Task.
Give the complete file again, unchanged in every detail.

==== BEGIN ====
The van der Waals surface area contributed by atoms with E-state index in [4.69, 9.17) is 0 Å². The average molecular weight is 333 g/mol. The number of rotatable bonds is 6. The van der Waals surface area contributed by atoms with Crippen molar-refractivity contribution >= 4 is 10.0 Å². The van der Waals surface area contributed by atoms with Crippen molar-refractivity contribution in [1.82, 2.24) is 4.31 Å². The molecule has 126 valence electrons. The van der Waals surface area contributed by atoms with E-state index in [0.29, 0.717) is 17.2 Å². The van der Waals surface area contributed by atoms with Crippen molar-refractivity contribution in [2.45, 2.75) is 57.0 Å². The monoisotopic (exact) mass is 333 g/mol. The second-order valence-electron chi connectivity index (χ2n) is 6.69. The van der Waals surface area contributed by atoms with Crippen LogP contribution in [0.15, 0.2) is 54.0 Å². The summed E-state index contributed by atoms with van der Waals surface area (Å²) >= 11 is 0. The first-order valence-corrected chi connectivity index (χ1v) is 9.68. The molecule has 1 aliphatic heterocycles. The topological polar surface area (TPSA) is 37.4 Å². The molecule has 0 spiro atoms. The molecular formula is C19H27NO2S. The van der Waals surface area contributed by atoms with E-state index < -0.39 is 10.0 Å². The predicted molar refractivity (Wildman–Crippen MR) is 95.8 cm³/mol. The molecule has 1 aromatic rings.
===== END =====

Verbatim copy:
The van der Waals surface area contributed by atoms with E-state index in [4.69, 9.17) is 0 Å². The average molecular weight is 333 g/mol. The number of rotatable bonds is 6. The van der Waals surface area contributed by atoms with Crippen molar-refractivity contribution >= 4 is 10.0 Å². The van der Waals surface area contributed by atoms with Crippen molar-refractivity contribution in [1.82, 2.24) is 4.31 Å². The molecule has 126 valence electrons. The van der Waals surface area contributed by atoms with E-state index in [0.29, 0.717) is 17.2 Å². The van der Waals surface area contributed by atoms with Crippen molar-refractivity contribution in [2.45, 2.75) is 57.0 Å². The monoisotopic (exact) mass is 333 g/mol. The second-order valence-electron chi connectivity index (χ2n) is 6.69. The van der Waals surface area contributed by atoms with Crippen LogP contribution in [0.15, 0.2) is 54.0 Å². The summed E-state index contributed by atoms with van der Waals surface area (Å²) >= 11 is 0. The first-order valence-corrected chi connectivity index (χ1v) is 9.68. The molecule has 1 aliphatic heterocycles. The topological polar surface area (TPSA) is 37.4 Å². The molecule has 0 spiro atoms. The molecular formula is C19H27NO2S. The van der Waals surface area contributed by atoms with E-state index < -0.39 is 10.0 Å². The predicted molar refractivity (Wildman–Crippen MR) is 95.8 cm³/mol. The molecule has 1 aromatic rings.